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The mission of the African American Museum and Cultural Center of New Mexico is to increase awareness and understanding of the contributions of people of African Descent with emphasis on New Mexico and the Southwest. The museum will be a vehicle for the perpetual definition of our history.

Traveling exhibits from other museums and the Smithsonian

Workshops and educational programming around African American History and Culture

Outreach to communities around the state to assist the museum in the collection and archiving of African American History in the State of New Mexico

Artistic exhibits incorporating African American artists and musicians

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The African American Museum and Cultural Center of New Mexico was formed on August 26th, 2002. Our mission is to research, collect, document, and interpret the history and culture of Americans of African descent and Africans throughout the diaspora with a particular emphasis on New Mexico and the Southwest.

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New Mexico’s Unknown African American Political Trailblazer

Jay Moses Griffin was an accomplished newspaper editor and a graduate of the Tuskegee Institute who became one of the first African Americans to attend the University of Minnesota Law School. After arriving in Albuquerque, New Mexico due to illness, Griffin became a prominent African American political leader during the late nineteenth and early twentieth century and was known as an eloquent speaker throughout the New Mexico Territory up until his death at the age of twenty-seven. This article will detail Griffin’s impact and influence in New Mexico. 


Griffin was born in Opelika, Alabama in April of 1874 at the tail end of the Reconstruction Era. According to U.S. Census records, both of his parents were also born in Alabama and he may have had ties to Texas but little is known about his early life or upbringing.

Before arriving in Albuquerque, Griffin attended the Tuskegee Normal and Industrial Institution in Tuskegee, Alabama which was founded in 1881 by Booker T. Washington, one of the most celebrated and influential African American intellectuals in history. This institution would later be renamed Tuskegee University. After graduating from the Tuskegee Institute in 1896, Griffin was admitted to the University of Minnesota Law School which had just graduated its first African American law student, John Francis Wheaton two years prior. Griffin’s acceptance would make him only the second African American to be admitted to the law school. While a law student, Griffin created two African American newspapers. The first was the Twin City American which was consolidated with another African American newspaper- the Colored Citizen and became the Afro-American Advance.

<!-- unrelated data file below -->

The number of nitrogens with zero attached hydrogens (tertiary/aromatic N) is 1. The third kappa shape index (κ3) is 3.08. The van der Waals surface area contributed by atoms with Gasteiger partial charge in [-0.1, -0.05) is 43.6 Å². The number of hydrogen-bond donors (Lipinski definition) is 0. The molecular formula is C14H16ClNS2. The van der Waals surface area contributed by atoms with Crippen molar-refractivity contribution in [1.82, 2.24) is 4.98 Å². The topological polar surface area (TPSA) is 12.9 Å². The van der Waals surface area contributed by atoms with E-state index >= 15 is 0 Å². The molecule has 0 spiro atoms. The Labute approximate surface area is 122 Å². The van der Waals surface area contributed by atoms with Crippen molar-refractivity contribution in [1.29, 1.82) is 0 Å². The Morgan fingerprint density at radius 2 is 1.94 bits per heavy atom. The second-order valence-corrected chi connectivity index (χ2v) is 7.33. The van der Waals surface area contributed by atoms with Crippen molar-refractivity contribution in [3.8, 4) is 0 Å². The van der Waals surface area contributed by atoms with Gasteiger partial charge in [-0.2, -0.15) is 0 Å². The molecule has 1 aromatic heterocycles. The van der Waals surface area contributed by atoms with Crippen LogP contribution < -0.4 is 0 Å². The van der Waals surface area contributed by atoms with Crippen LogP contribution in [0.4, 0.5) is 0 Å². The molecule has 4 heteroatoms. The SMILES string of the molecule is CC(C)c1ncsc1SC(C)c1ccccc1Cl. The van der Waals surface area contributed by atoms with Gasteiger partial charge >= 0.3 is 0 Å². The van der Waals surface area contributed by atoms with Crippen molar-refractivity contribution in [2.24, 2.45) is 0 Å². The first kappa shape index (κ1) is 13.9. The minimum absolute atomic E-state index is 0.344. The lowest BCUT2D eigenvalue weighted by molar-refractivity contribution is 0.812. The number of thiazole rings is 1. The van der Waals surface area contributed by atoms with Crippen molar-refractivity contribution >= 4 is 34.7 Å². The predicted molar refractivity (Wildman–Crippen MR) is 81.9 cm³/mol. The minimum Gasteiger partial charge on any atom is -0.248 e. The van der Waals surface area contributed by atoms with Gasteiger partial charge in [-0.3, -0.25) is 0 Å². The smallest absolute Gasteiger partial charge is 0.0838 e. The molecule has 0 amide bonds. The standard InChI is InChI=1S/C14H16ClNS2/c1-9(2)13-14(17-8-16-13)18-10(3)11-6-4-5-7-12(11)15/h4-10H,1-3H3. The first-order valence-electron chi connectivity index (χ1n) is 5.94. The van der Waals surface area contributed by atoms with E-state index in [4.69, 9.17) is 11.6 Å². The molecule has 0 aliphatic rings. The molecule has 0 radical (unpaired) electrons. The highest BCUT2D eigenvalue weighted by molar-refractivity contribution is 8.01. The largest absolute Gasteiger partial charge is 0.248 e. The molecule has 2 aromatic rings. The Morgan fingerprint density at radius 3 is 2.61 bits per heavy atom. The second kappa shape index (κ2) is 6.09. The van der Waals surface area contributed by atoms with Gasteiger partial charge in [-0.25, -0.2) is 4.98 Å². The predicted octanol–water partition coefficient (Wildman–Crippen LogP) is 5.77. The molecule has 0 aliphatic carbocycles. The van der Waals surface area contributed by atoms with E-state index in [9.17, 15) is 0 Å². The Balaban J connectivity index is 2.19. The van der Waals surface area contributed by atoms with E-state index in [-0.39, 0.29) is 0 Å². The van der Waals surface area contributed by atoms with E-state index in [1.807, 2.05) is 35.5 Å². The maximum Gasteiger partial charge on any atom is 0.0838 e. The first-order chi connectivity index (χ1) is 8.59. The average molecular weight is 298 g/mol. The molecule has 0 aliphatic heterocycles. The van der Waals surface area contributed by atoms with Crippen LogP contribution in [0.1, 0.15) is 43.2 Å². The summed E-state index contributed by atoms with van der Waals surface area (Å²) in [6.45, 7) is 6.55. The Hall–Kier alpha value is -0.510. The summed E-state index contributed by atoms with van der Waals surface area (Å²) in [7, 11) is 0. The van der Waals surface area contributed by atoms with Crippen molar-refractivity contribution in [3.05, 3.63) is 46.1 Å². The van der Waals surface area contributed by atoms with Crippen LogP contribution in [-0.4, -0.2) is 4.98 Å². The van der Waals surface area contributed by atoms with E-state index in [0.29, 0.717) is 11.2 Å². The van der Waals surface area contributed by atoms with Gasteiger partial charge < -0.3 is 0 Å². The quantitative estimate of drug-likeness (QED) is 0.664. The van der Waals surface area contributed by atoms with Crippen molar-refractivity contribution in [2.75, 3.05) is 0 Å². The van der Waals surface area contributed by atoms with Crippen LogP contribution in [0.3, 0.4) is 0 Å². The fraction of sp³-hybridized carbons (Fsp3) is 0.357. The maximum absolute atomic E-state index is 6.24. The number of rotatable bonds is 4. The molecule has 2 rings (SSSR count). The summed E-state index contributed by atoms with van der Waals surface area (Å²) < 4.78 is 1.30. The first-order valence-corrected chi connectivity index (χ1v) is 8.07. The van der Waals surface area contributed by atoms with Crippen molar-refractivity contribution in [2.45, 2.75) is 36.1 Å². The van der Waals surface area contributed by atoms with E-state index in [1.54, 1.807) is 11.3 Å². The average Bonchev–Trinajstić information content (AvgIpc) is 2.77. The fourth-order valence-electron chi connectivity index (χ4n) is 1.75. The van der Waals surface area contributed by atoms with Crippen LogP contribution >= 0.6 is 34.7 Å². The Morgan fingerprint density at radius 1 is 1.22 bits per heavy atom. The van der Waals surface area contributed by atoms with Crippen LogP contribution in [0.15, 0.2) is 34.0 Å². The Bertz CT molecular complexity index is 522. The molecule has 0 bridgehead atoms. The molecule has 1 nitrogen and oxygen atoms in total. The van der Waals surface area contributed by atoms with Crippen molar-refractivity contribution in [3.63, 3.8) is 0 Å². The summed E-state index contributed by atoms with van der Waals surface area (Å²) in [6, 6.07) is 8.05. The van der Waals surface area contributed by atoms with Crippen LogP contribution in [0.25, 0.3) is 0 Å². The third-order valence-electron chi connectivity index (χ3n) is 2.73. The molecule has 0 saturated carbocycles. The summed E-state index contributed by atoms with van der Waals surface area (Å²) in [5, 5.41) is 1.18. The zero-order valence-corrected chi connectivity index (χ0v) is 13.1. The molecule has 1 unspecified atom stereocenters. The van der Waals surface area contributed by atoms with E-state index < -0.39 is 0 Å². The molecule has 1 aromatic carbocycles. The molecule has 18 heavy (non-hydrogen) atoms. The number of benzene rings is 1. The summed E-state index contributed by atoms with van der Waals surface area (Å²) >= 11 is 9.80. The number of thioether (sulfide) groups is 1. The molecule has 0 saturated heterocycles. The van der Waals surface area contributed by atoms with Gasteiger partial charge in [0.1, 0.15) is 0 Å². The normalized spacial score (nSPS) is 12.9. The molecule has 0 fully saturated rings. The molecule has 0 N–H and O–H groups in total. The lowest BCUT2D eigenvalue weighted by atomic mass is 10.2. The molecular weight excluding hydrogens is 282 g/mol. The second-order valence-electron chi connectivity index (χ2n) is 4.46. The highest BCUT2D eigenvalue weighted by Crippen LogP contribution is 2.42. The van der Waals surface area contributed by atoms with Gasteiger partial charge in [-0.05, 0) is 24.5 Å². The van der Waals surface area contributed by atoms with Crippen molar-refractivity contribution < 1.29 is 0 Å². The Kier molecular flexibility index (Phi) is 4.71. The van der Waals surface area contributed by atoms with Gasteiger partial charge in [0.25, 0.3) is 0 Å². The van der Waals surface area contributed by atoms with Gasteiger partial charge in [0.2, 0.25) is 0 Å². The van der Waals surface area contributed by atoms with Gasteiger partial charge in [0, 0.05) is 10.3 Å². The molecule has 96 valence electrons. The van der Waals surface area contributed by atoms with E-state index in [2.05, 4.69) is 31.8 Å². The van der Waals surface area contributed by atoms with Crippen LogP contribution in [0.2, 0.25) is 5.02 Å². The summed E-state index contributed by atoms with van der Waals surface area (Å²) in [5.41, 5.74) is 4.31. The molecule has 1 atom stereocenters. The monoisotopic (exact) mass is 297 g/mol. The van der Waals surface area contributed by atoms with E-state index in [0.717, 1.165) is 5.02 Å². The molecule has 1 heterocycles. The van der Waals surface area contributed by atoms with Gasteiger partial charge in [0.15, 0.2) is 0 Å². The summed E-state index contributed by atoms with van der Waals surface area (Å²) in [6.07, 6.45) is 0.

During the summer of 1899, Griffin would become severely ill with tuberculosis, a disease caused by bacteria that severely attacks the lungs. Griffin was ordered by his doctor to relocate to New Mexico for its dry and sunny climate which was thought to be ideal for those suffering from the disease. As he prepared to leave Minnesota for New Mexico, Griffin would transfer his interests in the newspaper over to Joseph C. Reid, his law school classmate and the president and chief editor of the paper and withdraw from school.


Griffin arrived in Albuquerque on July 14, 1899. He found his first residence at 215 West Carroll Avenue. This street no longer exists and the Kiva Auditorium at the Albuquerque Convention Center covers this area today. Griffin wrote a letter to Reid which appeared in the July 29th issue of the Afro-American Advance. He describes his first impressions of Albuquerque, stating: “Four days in Albuquerque, among the Mexicans and Indians with few Afro-Americans and Chinamen for full measure, fully convince me of the fact that I am not in dear old Minnesota…” He then begins to describe the small but prosperous African American community: “…The Afro-American constitutes but a very small proportion of the population here; but what few there are here, all seem to be doing well and it is claimed that those who want work never have any trouble getting it. Some are engaged in small business enterprises, and so far, as I have been able to observe, are meeting with success.…” He goes on to mention Joe Ball, a successful African American shoemaker who owned a shoe shop on Railroad Avenue (now Central Avenue): “…One of the most successful business men in the city is a colored man who is engaged in the boot and shoe business. He enjoys a very liberal patronage here and wields a great influence over the entire community. Both white and black point to him with pride and any of them will tell you that ‘Mr. Ball’ is one of the most solid and worthy citizens of Albuquerque. He is a purely ‘self-made man,’ and the respect that he commands here could be enjoyed by all of our people, in my opinion, if they merit it as he does…”